Canon 200mm f/2L IS USM Lens Review

Canon 200m f/2L Real World Lens Review by Nick Sparks. 

(Canon 5DSR + Canon 200mm f/2L IS USM. ISO 100, f/2, 1/500)

So you own all of Canon’s modern L series prime lenses. Now what? 

You get the Canon 200mm f/2 IS L lens. This lens compromises its portability and pricing to be able to open up all the way to f/2. Although still a problem, everything I read online about portability seemed blown out of proportion. I hauled the lens through three shoots without a monopod. I couldn’t see myself carrying it around for a whole wedding day, but an hour here and there would be no problem. I am a fairly big guy, so I’m sure other people’s experiences may vary.

(Canon 5DSR + Canon 200mm f/2L IS USM. ISO 100, f/2, 1/500)


The best thing about this lens is that it is tack sharp wide open, which I was very happy about, because f/2 was the only aperture I was interested in shooting this lens at. Wide open and with that long focal length of 200mm, backgrounds melted away. (I’m a fan of melted backgrounds.)

Image stabilization is nice on a lens this long. It’s not a must have feature for me, because I don’t do many extended exposures or ever risk missing shots due to motion blur. I shot this lens at around 1/125 of a second most of the time and it worked great.

It renders nice clean colors, but the colors tend to stray away from the Canon 85mm f/1.2 ii and Canon 35mm f/1.4 ii lenses that I use as staples of my photography. I prefer the skin tones out of the 85mm and 35mm, but if you don’t mind a little more work, I’m sure that this lens would match up with a few color slider adjustments.

(Canon 5DSR + Canon 200mm f/2L IS USM. ISO 100, f/2, 1/125)

Real World Use 

I’m sure that many wildlife and indoor sport photographers love this lens, but this section relates strictly to wedding and portrait photographers, because that is how  I used it. 

The compression of the 200mm focal length is bit much for portraiture in many situations. There seems to be more of a disconnect between the viewer and the subject when shooting portraiture at focal lengths this long. My longest lens is usually a 135mm— unless I’m doing headshots. On a normal work day when I do portraits or weddings, I tend to pick up my Canon 85mm f/1.2 L ii over the 135mm whenever possible, so I may be a bit more sensitive to the perceived disconnection effect I’m talking about than most other photographers.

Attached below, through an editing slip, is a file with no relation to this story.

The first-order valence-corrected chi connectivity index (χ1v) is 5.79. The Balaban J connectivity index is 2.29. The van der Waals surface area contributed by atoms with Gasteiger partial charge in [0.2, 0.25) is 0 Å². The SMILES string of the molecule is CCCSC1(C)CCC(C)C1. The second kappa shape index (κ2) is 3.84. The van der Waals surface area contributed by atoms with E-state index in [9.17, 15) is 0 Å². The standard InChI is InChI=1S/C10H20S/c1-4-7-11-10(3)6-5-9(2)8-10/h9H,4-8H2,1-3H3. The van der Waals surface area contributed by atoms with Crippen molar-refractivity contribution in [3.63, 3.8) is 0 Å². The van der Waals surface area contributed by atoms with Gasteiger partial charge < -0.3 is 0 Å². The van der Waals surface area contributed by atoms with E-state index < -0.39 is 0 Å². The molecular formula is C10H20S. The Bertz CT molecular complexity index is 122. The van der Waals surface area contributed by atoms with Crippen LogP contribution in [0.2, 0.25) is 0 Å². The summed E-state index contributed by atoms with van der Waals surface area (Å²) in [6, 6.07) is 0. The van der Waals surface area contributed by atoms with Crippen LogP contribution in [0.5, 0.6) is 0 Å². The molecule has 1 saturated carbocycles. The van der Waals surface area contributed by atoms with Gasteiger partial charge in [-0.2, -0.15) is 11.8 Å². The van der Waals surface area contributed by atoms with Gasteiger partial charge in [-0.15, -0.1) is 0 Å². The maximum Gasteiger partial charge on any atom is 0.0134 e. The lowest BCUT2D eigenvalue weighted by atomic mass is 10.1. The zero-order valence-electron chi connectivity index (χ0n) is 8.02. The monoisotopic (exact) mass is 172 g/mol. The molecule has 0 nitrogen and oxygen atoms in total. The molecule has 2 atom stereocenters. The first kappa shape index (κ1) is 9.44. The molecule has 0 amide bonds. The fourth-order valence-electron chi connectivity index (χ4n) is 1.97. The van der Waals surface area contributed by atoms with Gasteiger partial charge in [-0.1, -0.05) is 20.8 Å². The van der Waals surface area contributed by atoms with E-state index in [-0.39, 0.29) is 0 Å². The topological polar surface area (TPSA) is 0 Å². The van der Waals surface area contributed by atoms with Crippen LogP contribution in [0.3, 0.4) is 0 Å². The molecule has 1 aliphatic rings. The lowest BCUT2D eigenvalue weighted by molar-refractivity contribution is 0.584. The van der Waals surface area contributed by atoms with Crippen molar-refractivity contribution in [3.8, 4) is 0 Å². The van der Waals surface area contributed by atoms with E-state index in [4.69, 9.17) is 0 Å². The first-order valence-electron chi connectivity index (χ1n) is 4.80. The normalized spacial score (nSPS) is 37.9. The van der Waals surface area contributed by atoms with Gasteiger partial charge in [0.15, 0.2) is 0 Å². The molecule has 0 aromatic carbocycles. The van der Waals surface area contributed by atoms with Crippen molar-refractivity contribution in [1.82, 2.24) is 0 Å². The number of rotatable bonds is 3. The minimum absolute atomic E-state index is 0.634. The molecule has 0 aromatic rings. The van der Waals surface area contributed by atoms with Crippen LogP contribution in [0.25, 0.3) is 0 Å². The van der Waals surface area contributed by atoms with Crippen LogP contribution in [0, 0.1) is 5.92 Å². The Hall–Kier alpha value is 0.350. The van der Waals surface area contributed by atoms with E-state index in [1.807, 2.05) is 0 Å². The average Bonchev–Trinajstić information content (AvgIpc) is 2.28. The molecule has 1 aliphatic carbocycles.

I can imagine a few instances where I might use this lens: dimly lit winter ceremonies in churches, headshots, and for when I want to turn bokeh up to 11 to melt away any background. None of these scenarios call for the almost $6000 price tag though. I can easily work with my current set-up in all the situations mentioned. 

For example, I shoot on a 5DSR, so cropping in on my 135mm f/2 is easily handled if I need a bit more focal length in a church. I use the Canon 200mm f/2.8 L when I do headshots and I find if you open a 200mm lens past about f/3.2, then people’s noses will be out of focus which is not ideal for a headshot. In conclusion, I could see limited practical use for this lens, but I had a lot of fun shooting it. 


-Sharp wide open 

 -Great build quality 

 -The ability to get a look that very few other photographers can 




-Its practicallity for most working photographers is a con


Yes, this lens has quite a few downsides, enough to make small business owners a little bit sick to their stomachs with its huge price tag. 

Ultimately, I wanted some more time shooting at f/2 (or below) at 200mm and opted to pick up the older and more affordable version of this lens on ebay— the Canon 200mm f/1.8 L. With this version you loose a bit of sharpness and IS, but gain a small amount of light gathering at f/1.8. And it’s even heavier. This old version was only made for a short amount of time and there are only about 8,000 of these lenses. Rumor has it, Canon stopped production due to factory worker health hazards that occurred while infusing the lens elements with lead, and they couldn’t make that particular version without lead. I’ve been using the Canon 200mm f/1.8 at many weddings the last month or so and plan to give a update on its performance in the near future.

Authored by Denver wedding photographer Nick Sparks | ig: |  weddings: